For some the core of the problem is the dead hand of the state. 'Producer-capture' has given us schools controlled by unions who are invariably described as 'Jurassic', or some other epithet used to indicate the state of being on the wrong side of History, and 'trendy teachers' who distribute condoms to teenagers in a value-free environment and think all must win prizes.
Or it could be the influence of ideologically-driven reactionaries who want to pursue the twin objectives of returning to the 1950s whilst turning the school system into a supermarket - contradictory goals reconciled with the assumption that the liberated consumers will use their new-found freedom to make the right choice.
Or it could be a bit of both but I'm increasingly of the view that it is neither for reasons I'll attempt to explain in my usual cack-handed way...
My country first. Unlike my own pusillanimous union, I see that the SSTA has decided not to take the line of least resistance to the Scottish Government's plan for pay cuts and reduced conditions of service for teachers. And amongst the grievances are included a criticism of the new curriculum as not being 'fit for purpose'. This is a repetition of a previous line, which was echoed by one of the curriculum's architects, Keir Bloomer:
"Keir Bloomer, a member of the team that created the Curriculum for Excellence, described it as "not good enough". The former council leader and director of education was particularly critical of the literacy element, calling it "complete nonsense".Complete nonsense it undoubtedly is but to reproduce it for your amusement might distract from what is for me the most important piece of information in the excerpt above.
This is that the gentleman making these remarks is a former council leader and director of education. He had nothing to say when he was doing the job. Perhaps he only formed this opinion when he was approaching retirement but the more likely explanation is that he didn't say anything earlier for the same reason everyone doesn't say anything if they are in a similar position. You don't spend all that time climbing a hierarchy in order to say things that would immediately identify yourself as not belonging there.
This is the problem with projects like the Curriculum for Excellence. They will be a mixture of good ideas and bad, will have elements that work and some that will not. It is not that these are difficult to distinguish, it is that the institutions through which changes like this are mediated simply do not allow for this process.
Because it gains a bureaucratic momentum that is difficult to stop and, above all, they become projects in which people have invested political capital to the extent that the practical functioning of the initiative becomes secondary to survival of it as a partisan political project.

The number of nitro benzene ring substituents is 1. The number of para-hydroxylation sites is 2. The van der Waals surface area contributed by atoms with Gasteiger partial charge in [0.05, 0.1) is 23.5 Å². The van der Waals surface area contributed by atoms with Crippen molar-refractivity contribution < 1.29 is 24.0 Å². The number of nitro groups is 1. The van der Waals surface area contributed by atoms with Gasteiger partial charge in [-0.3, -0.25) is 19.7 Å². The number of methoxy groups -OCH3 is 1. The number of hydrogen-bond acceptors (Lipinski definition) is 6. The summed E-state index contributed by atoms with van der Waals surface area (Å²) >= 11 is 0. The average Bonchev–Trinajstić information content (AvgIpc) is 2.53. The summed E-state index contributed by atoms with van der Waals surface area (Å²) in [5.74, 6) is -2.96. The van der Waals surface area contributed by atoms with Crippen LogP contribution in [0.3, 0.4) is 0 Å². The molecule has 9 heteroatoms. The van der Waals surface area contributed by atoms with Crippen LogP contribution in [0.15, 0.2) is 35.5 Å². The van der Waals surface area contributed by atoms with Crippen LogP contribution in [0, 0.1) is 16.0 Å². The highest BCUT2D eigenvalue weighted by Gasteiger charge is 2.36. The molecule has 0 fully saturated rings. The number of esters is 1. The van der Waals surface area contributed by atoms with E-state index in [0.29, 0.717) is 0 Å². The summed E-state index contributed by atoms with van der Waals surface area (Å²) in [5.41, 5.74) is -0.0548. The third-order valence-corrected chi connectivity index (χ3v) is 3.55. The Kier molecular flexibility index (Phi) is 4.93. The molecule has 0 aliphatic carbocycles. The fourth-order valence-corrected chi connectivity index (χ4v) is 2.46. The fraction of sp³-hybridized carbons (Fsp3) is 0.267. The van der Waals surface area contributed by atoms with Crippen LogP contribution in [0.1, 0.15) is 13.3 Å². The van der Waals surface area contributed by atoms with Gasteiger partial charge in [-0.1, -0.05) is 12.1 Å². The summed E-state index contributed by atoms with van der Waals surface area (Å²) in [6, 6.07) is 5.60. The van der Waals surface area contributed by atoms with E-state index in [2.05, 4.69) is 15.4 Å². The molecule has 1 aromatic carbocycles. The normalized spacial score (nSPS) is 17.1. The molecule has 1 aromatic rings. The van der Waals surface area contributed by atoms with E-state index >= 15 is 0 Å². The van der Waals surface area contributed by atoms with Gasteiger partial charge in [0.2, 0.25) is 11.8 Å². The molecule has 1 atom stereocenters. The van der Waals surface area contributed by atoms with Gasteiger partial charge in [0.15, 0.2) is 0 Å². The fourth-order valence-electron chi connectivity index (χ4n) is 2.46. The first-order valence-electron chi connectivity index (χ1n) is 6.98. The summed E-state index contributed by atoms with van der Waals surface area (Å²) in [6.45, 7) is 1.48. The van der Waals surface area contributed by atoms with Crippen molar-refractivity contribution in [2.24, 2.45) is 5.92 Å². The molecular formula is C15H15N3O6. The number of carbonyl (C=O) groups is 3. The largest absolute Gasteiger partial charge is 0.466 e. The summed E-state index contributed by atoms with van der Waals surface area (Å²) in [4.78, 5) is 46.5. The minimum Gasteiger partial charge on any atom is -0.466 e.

What is happening south of the border with the whole 'free-school' plan illustrates this point. As a way into this, I'll make a token effort to be even-handed. There are in Gove's plans one or two things that strike one as being reasonable ideas. For example, the idea of having five core subjects is from a Scottish perspective uncontroversial since this has been the practice here for many years.
On the other hand, from what this outside observer can gather from any concrete proposals suggested thus far, there's more than one or two elements of the free school plan that don't make any sense to me at all. Perhaps it's not representative but there seems to me to be an obvious contradiction between insisting that free-schools will have no academic entry requirements and suggesting - no, guaranteeing - that the "vast majority of...pupils will get 5 grade Cs at GCSE in academic subjects", as Ms Birbalsingh does for her proposed "Michaela Community School".
However, to focus on this would be to miss the point I am trying to make. This excerpt is from an article entitled, "How to dispel the myths surrounding free schools". Even if this were possible, I somehow doubt the pages of the Telegraph is the place where this is likely to happen, being as it is a space to preach to the choir rather than the unconverted.
In some respects it has already ceased to become important whether free-schools are a good idea or not because they have become a partisan political project and people will, have already, assumed positions accordingly. People will oppose this Conservative plan because it is a Conservative plan, with rightwingers occupying the defensive trench for exactly the same reason. Political capital has already been invested in this and its survival has likely already become more important than whether it actually works or not. Wheels looking a little wobbly on the NHS reform wagon so better make sure this one stays on course... But the felt need to maintain this course necessitates the sidelining of those voices that might carry the practical knowledge that might come in handy if they want to avoid the potholes that would impede the journey.
Enough with the clunking metaphors. Education in our countries has been a political football for as long as anyone can remember. Some of this is unavoidable in a representative democracy but in Britain it is felt more acutely than elsewhere in Europe. At the risk of producing my own monism to replace those on sale elsewhere, I would suggest this is simply because our educational systems are more centralised than in most other countries. Any proposed reform would work better if there was genuine decentralisation at almost every level. Central government should back away from local government, who in turn should back away from the management of individual schools. I would go on to suggest that school managers should also desist from attempting to micro-manage individual departments but they are but creatures of a system that gives them little incentive to do so.